How exactly does Quantum Field Theory explain atomic structures? As I understand it oscillations in the quark fields are "held together" by other oscillations of the baryon matter field to form protons and neutrons (baryons, a type of hadrons), which are themselves held in a nucleus by oscillations of the strong force field? How are electron field oscillations held to the nuclei. Is it by the electro-magnetic force field, the weak force field, or the lepton matter field?

Follow up: Thank you very much for the answers, ladies/gentlemen. I realize that QFT isn't needed to explain atomic structure. It's just that I only recently became aware of QFT and I am absolutely fascinated by it. As a 29 year old electrical engineer I could never look the same way as I did until now at the field I've been working in my whole life. Please excuse me if my question isn't correctly formulated. Basically I want to know if my first statement about the nucleus is true according to QFT. And also what exactly holds the electrons "in orbit" around the nucleus. If it is the electromagnetic force then why electrons don't completely collide with the positively charged nucleus. Additionally as far as I know the weak force cannot produce bound states so what exactly is its role. If the weak force acts on the flavor of quarks and leptons and there is a separate field for each lepton and quark then what role if any plays the lepton matter field in holding an electron field oscillation (a lepton) in orbit around a nucleus. Are the separate lepton fields different entities from the lepton matter field??? I have Dr. Rodney Brooks' book 'Fields of Color' but I cannot find exact answers there. I also have professor Anthony Zee's book 'Quantum Field Theory in a Nutshell' and a few others, but I just don't have the possibility to spend as much time delving in these books as I'd like, so I'm hoping to get answers a little quicker in forums.

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    $\begingroup$ Since you only need ordinary quantum mechanics (QM) to (mostly) explain atomic structures, you only need to show that quantum field theory (QFT) reduces to QM in appropriate limit. Is your question about how to show it? $\endgroup$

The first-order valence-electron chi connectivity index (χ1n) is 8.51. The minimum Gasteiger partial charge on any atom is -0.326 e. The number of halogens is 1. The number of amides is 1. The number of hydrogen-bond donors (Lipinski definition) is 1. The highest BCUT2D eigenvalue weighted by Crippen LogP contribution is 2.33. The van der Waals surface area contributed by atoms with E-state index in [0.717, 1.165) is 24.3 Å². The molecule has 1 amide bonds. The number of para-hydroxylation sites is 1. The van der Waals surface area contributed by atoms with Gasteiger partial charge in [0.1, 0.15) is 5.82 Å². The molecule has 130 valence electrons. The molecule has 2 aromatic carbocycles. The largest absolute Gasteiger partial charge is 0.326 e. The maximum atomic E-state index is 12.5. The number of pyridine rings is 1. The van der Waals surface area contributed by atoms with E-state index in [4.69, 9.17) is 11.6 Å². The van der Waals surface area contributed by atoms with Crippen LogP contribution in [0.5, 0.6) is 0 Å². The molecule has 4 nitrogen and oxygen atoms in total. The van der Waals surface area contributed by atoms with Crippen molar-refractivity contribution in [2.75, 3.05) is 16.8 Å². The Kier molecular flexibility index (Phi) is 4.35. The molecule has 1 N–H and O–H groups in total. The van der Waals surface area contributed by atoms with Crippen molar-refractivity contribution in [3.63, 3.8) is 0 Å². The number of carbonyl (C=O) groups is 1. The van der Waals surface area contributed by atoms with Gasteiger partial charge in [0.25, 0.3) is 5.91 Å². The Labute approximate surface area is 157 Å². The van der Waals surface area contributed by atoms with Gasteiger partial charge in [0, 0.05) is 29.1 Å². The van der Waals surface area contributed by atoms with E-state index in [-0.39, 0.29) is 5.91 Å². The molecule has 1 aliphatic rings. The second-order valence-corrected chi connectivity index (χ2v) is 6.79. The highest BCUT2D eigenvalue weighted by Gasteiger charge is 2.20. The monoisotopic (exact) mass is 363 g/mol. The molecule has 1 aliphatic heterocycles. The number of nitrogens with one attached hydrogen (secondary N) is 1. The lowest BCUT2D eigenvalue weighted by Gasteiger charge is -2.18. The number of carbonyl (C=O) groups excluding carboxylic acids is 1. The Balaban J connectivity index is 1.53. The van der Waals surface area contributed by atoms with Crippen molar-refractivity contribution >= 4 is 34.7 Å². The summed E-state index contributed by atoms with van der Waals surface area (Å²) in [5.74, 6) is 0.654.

– Danijel
    Apr 21, 2017 at 10:49

1 Answer 1


You don't need QFT to explain atomic structure. Normal quantum mechanics is sufficient to explain the electronic structure of an atom, which uses a Coulomb potential ie electromagnetic interaction. For small atoms, the non-relativistic Schroedinger equation suffices, but for larger atoms the Dirac equation is needed (the relativistic version). Relativistic effects can explain the colour of gold and the phase of mercury at room temperature.

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    $\begingroup$ While this is true, it doesn't really answer the question of how QFT explains the atomic structure. $\endgroup$
    – Fingolfin
    Apr 21, 2017 at 17:00
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    $\begingroup$ @Fingolfin Like the answer to "how does QFT explain the structure of the Sun?", if the answer is "it doesn't, you use an effective theory instead" then that's what you say and you leave it there. This answer is right on the dot. $\endgroup$ Apr 21, 2017 at 17:29
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    $\begingroup$ More specifically. QFT reduces to non relativistic QM (Scheodinger's equation) when speeds are significantly less than c. For the heavy atoms the speeds can get bigger and you still don't need QFT because the energies are small enough that new particles can not be created and then it reduces to the Dirac equation. Those 'reductions to' are part of the reason that when QFT or Diracs equations were figured out they made sure it corresponded to those in the appropriate limits. Same for QM reducing to classical mechanics for large enough systems. In physics each new equation builds on the previous $\endgroup$
    – Bob Bee
    Apr 21, 2017 at 18:20

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